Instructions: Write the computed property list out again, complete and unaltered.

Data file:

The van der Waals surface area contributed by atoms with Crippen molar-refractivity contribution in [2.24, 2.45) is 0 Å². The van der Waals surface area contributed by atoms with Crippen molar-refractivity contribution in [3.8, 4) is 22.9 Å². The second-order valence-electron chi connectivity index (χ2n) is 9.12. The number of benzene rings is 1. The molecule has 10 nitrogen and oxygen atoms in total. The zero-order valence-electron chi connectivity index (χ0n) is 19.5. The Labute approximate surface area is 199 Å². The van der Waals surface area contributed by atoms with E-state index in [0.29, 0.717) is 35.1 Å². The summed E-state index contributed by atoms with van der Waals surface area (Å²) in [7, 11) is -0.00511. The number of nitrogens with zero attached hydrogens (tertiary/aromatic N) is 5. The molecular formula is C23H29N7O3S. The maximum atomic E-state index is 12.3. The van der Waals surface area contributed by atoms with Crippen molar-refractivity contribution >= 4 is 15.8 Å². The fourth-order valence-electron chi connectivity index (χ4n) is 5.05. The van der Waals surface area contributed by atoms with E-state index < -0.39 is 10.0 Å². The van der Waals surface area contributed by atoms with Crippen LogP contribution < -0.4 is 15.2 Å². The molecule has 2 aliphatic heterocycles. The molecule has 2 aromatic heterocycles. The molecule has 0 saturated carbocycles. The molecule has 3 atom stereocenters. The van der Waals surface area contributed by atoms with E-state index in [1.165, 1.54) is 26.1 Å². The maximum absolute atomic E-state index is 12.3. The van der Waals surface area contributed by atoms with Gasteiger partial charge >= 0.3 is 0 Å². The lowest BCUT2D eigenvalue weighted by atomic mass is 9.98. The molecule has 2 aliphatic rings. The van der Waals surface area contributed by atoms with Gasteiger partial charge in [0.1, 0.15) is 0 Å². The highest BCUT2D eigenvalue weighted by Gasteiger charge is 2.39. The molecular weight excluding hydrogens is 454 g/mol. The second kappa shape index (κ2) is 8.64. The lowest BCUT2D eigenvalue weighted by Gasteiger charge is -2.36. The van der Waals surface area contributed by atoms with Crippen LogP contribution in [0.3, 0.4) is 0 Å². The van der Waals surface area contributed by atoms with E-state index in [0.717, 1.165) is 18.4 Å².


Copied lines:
The van der Waals surface area contributed by atoms with Crippen molar-refractivity contribution in [2.24, 2.45) is 0 Å². The van der Waals surface area contributed by atoms with Crippen molar-refractivity contribution in [3.8, 4) is 22.9 Å². The second-order valence-electron chi connectivity index (χ2n) is 9.12. The number of benzene rings is 1. The molecule has 10 nitrogen and oxygen atoms in total. The zero-order valence-electron chi connectivity index (χ0n) is 19.5. The Labute approximate surface area is 199 Å². The van der Waals surface area contributed by atoms with E-state index in [0.29, 0.717) is 35.1 Å². The summed E-state index contributed by atoms with van der Waals surface area (Å²) in [7, 11) is -0.00511. The number of nitrogens with zero attached hydrogens (tertiary/aromatic N) is 5. The molecular formula is C23H29N7O3S. The maximum atomic E-state index is 12.3. The van der Waals surface area contributed by atoms with Crippen molar-refractivity contribution >= 4 is 15.8 Å². The fourth-order valence-electron chi connectivity index (χ4n) is 5.05. The van der Waals surface area contributed by atoms with E-state index < -0.39 is 10.0 Å². The van der Waals surface area contributed by atoms with Crippen LogP contribution < -0.4 is 15.2 Å². The molecule has 2 aliphatic heterocycles. The molecule has 2 aromatic heterocycles. The molecule has 0 saturated carbocycles. The molecule has 3 atom stereocenters. The van der Waals surface area contributed by atoms with E-state index in [1.165, 1.54) is 26.1 Å². The maximum absolute atomic E-state index is 12.3. The van der Waals surface area contributed by atoms with Gasteiger partial charge >= 0.3 is 0 Å². The lowest BCUT2D eigenvalue weighted by atomic mass is 9.98. The molecule has 2 aliphatic rings. The van der Waals surface area contributed by atoms with Gasteiger partial charge in [0.1, 0.15) is 0 Å². The highest BCUT2D eigenvalue weighted by Gasteiger charge is 2.39. The molecular weight excluding hydrogens is 454 g/mol. The second kappa shape index (κ2) is 8.64. The lowest BCUT2D eigenvalue weighted by Gasteiger charge is -2.36. The van der Waals surface area contributed by atoms with Crippen LogP contribution in [0.3, 0.4) is 0 Å². The van der Waals surface area contributed by atoms with E-state index in [0.717, 1.165) is 18.4 Å².